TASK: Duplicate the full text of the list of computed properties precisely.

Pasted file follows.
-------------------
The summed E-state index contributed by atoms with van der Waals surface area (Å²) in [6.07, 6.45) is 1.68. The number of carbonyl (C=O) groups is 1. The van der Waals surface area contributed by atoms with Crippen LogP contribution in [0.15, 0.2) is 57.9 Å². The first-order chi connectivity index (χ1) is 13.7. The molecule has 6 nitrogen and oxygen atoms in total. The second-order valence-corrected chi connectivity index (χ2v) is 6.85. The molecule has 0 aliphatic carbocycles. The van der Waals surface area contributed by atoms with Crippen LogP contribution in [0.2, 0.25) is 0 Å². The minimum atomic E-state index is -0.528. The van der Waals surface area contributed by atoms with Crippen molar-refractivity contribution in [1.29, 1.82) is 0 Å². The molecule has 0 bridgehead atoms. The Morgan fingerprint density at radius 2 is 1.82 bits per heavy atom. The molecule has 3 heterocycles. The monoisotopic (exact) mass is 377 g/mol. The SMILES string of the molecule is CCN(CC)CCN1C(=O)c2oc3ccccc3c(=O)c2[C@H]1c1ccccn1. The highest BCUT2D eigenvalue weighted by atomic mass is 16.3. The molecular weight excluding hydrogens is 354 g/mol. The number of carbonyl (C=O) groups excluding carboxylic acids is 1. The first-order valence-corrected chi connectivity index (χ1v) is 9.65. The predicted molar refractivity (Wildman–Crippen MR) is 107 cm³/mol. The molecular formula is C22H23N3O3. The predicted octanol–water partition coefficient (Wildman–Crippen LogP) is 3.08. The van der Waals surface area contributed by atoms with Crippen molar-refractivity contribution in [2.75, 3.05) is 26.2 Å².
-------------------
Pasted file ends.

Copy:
The summed E-state index contributed by atoms with van der Waals surface area (Å²) in [6.07, 6.45) is 1.68. The number of carbonyl (C=O) groups is 1. The van der Waals surface area contributed by atoms with Crippen LogP contribution in [0.15, 0.2) is 57.9 Å². The first-order chi connectivity index (χ1) is 13.7. The molecule has 6 nitrogen and oxygen atoms in total. The second-order valence-corrected chi connectivity index (χ2v) is 6.85. The molecule has 0 aliphatic carbocycles. The van der Waals surface area contributed by atoms with Crippen LogP contribution in [0.2, 0.25) is 0 Å². The minimum atomic E-state index is -0.528. The van der Waals surface area contributed by atoms with Crippen molar-refractivity contribution in [1.29, 1.82) is 0 Å². The molecule has 0 bridgehead atoms. The Morgan fingerprint density at radius 2 is 1.82 bits per heavy atom. The molecule has 3 heterocycles. The monoisotopic (exact) mass is 377 g/mol. The SMILES string of the molecule is CCN(CC)CCN1C(=O)c2oc3ccccc3c(=O)c2[C@H]1c1ccccn1. The highest BCUT2D eigenvalue weighted by atomic mass is 16.3. The molecular weight excluding hydrogens is 354 g/mol. The number of carbonyl (C=O) groups excluding carboxylic acids is 1. The first-order valence-corrected chi connectivity index (χ1v) is 9.65. The predicted molar refractivity (Wildman–Crippen MR) is 107 cm³/mol. The molecular formula is C22H23N3O3. The predicted octanol–water partition coefficient (Wildman–Crippen LogP) is 3.08. The van der Waals surface area contributed by atoms with Crippen molar-refractivity contribution in [2.75, 3.05) is 26.2 Å².